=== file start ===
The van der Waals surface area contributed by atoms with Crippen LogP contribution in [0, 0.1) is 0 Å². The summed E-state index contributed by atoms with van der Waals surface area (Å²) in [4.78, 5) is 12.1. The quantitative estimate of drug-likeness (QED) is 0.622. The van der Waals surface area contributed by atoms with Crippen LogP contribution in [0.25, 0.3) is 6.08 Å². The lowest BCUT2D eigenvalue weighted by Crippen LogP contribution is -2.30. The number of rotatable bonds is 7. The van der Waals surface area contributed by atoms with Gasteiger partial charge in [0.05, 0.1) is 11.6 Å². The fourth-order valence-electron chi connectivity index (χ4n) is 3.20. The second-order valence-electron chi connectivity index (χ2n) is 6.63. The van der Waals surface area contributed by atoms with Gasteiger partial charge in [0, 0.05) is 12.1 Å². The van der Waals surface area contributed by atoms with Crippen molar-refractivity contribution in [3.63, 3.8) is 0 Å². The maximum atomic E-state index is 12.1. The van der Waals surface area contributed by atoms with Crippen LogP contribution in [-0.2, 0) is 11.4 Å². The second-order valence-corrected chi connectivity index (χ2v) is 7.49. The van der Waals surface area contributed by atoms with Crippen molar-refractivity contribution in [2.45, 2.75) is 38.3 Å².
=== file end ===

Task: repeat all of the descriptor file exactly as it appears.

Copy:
The van der Waals surface area contributed by atoms with Crippen LogP contribution in [0, 0.1) is 0 Å². The summed E-state index contributed by atoms with van der Waals surface area (Å²) in [4.78, 5) is 12.1. The quantitative estimate of drug-likeness (QED) is 0.622. The van der Waals surface area contributed by atoms with Crippen LogP contribution in [0.25, 0.3) is 6.08 Å². The lowest BCUT2D eigenvalue weighted by Crippen LogP contribution is -2.30. The number of rotatable bonds is 7. The van der Waals surface area contributed by atoms with Gasteiger partial charge in [0.05, 0.1) is 11.6 Å². The fourth-order valence-electron chi connectivity index (χ4n) is 3.20. The second-order valence-electron chi connectivity index (χ2n) is 6.63. The van der Waals surface area contributed by atoms with Gasteiger partial charge in [0, 0.05) is 12.1 Å². The van der Waals surface area contributed by atoms with Crippen molar-refractivity contribution in [3.63, 3.8) is 0 Å². The maximum atomic E-state index is 12.1. The van der Waals surface area contributed by atoms with Crippen LogP contribution in [-0.2, 0) is 11.4 Å². The second-order valence-corrected chi connectivity index (χ2v) is 7.49. The van der Waals surface area contributed by atoms with Crippen molar-refractivity contribution in [2.45, 2.75) is 38.3 Å².